That’s our culture today. The echo chamber has collapsed under its own weight. Our obsession with the endless, reverberating argument over the Platonic ideal of everything has compelled us to willfully ignore the reality of something so basic and singular as our own lives. And now here we are, helpless, stuck in the rubble, waiting for the dust to clear so we can see just how bad the damage is.

Except we are not helpless. We can be the type of person we demand everyone else to be. We can live those ideas to the best of our ability. Sure, it takes work and it can be hard. A blog comment about it takes a lot less effort (and means a lot less) and talking obsessively about being a good person is intoxicatingly easy. But where has that gotten us?

Turn on the news and you’ll find plenty to argue about with, seductively, no right or wrong answer. Meanwhile, it’s nearly tax season: Are you going to lie when you fill them out or pay your fair share? Pull up your Facebook feed and you’ll find no shortage of earnest people despairing over the alarming stats that hate speech is on the rise. You can join them in their lamentations, or you can make a conscious effort to be nicer, right here, right now to everyone you meet—to dig yourself out of the rubble of the echo chamber with your own two hands.

I read a headline this morning: “Why It’s Important to Recognize That “Moonlight” Was Robbed Of Its Moment.” I’m not saying those talented filmmakers weren’t robbed of a moment, but I am going to push back on whether it was important or not. Or whether it was any of our business. It wasn’t. It was an awards show. And they won! Why are we even talking about this? Why is the ‘right’ or ‘best’ way for this to happen what we are obsessing about instead of the ‘this’ itself? Why do I even have an opinion on this writer’s opinion about a moment in an awards show?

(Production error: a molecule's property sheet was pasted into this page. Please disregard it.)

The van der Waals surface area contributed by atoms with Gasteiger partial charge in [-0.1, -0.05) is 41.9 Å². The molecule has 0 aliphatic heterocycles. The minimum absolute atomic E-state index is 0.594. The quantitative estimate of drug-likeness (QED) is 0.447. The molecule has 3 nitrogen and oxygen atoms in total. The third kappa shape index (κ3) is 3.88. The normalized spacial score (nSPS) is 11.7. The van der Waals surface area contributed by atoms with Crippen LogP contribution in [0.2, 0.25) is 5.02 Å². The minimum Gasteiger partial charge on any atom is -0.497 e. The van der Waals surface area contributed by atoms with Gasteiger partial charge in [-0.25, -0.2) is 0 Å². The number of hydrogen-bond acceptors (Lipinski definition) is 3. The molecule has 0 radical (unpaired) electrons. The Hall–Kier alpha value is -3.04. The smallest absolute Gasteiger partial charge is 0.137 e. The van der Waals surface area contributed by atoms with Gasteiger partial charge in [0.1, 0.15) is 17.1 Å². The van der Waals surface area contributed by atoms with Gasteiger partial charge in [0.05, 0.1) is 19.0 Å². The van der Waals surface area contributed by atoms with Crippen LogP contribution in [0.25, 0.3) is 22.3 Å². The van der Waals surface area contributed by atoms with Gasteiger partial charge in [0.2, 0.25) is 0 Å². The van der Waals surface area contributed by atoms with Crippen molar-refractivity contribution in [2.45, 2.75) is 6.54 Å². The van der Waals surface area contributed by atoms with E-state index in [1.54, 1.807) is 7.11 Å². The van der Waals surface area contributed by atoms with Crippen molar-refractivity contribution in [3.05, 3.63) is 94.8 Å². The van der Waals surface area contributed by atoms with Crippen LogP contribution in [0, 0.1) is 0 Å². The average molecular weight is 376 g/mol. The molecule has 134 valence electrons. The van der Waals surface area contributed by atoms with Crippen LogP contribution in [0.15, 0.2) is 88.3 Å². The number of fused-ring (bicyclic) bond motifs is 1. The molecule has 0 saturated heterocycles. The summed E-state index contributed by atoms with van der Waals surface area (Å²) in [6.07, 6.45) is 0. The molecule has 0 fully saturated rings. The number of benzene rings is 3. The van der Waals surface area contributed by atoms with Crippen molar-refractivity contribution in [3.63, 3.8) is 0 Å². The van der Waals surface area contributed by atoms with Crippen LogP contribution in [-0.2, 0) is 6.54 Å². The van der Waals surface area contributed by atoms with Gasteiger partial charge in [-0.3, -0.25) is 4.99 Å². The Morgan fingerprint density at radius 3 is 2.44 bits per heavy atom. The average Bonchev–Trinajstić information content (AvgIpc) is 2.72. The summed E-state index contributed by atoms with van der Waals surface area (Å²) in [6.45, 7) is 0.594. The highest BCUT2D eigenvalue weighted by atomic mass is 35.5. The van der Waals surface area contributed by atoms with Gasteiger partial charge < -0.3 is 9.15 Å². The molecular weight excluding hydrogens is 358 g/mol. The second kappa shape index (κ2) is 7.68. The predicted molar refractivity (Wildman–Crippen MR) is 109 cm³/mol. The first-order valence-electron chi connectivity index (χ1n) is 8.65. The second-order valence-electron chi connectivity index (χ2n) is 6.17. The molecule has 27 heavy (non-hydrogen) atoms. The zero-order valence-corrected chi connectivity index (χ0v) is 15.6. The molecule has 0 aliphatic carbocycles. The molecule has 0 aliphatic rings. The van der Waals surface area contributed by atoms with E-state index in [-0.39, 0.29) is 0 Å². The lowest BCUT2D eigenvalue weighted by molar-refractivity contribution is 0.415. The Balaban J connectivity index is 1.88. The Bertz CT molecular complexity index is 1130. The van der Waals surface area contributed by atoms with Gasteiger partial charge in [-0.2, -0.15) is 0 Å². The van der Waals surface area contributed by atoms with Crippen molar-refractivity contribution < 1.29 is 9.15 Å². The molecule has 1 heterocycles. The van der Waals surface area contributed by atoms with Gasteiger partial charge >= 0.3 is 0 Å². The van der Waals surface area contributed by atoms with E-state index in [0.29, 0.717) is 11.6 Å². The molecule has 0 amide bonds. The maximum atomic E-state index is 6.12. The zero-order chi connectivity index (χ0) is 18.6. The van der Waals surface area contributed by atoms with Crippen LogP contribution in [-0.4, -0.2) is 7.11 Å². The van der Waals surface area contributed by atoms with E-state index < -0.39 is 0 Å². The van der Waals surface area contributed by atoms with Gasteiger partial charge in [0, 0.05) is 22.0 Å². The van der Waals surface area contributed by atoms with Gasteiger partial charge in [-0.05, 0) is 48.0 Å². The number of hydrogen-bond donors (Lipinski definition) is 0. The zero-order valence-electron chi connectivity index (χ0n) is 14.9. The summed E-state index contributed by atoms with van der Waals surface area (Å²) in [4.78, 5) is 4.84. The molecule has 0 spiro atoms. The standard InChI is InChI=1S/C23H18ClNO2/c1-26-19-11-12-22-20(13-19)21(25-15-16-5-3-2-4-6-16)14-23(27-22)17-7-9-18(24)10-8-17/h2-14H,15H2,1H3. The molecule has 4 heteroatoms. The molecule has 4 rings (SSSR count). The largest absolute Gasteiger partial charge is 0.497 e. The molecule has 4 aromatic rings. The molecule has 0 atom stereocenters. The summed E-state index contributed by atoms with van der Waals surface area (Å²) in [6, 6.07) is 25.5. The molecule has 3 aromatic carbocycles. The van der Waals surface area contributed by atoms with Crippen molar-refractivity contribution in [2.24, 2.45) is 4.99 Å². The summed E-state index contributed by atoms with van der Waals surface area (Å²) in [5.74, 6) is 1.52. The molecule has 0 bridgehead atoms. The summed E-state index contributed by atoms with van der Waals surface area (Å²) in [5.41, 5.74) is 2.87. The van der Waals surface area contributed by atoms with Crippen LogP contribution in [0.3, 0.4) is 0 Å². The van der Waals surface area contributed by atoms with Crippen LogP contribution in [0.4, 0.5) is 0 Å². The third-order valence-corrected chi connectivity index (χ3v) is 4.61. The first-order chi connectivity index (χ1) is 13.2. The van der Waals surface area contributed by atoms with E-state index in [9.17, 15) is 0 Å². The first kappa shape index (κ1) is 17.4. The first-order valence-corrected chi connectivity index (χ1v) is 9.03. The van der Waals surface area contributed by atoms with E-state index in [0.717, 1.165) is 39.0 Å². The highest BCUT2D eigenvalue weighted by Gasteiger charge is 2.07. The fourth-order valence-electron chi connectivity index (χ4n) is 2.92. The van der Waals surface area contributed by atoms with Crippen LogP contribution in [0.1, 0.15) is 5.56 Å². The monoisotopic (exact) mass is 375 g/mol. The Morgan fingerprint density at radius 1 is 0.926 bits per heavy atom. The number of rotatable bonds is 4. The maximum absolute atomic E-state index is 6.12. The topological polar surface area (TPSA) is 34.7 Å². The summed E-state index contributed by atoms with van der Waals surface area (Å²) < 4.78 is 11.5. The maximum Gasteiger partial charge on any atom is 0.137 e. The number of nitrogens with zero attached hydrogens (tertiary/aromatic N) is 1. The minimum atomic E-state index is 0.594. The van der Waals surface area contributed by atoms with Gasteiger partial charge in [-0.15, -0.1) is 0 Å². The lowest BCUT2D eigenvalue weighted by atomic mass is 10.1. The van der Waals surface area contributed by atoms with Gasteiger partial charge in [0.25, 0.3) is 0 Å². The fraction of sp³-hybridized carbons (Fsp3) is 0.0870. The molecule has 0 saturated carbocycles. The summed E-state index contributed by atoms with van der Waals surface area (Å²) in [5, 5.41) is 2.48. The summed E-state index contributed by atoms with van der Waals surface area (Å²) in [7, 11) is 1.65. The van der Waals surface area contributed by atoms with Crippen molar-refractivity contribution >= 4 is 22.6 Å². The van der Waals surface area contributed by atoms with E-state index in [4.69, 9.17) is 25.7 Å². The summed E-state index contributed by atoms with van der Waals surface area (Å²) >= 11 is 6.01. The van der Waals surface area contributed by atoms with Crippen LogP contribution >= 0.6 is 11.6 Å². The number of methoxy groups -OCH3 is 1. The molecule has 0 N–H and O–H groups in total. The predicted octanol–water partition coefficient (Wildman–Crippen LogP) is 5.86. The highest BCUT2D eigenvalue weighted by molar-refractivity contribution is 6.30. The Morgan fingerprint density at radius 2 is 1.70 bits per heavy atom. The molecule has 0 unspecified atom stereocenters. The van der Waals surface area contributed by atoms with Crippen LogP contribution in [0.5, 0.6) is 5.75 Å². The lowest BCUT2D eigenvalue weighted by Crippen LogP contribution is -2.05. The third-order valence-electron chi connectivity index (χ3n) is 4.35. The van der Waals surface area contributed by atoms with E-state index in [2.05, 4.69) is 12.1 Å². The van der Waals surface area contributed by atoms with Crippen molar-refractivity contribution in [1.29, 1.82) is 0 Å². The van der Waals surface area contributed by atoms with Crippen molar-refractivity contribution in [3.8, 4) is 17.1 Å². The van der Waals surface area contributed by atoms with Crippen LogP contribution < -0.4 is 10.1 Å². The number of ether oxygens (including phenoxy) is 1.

I don’t know, but I do know that I can feel a piece of rebar from the rubble of the echo chamber digging into my ribcage. I do know that I just lost my temper with someone else about something else this morning and I wish I hadn’t. Maybe if my priorities were better, if I didn’t waste so much time on the internet, it might have been different.

We’re killing ourselves here. We can talk all about how norms are collapsing and people are getting meaner and the world isn’t working the way it’s supposed to. Or we can establish some norms in our own life, be nicer and make things work at home, in our neighborhood, at the office to the best of our ability. We can rebuild, and we can do it better.

If you want to try to make the world a slightly better place, there’s a lot you can do. But only one thing guarantees an impact.

Step away from the simulation. Step away from the argument. Dig yourself out of the rubble. Stop wasting time with how things should be, would be, could be.

Be that thing. TC mark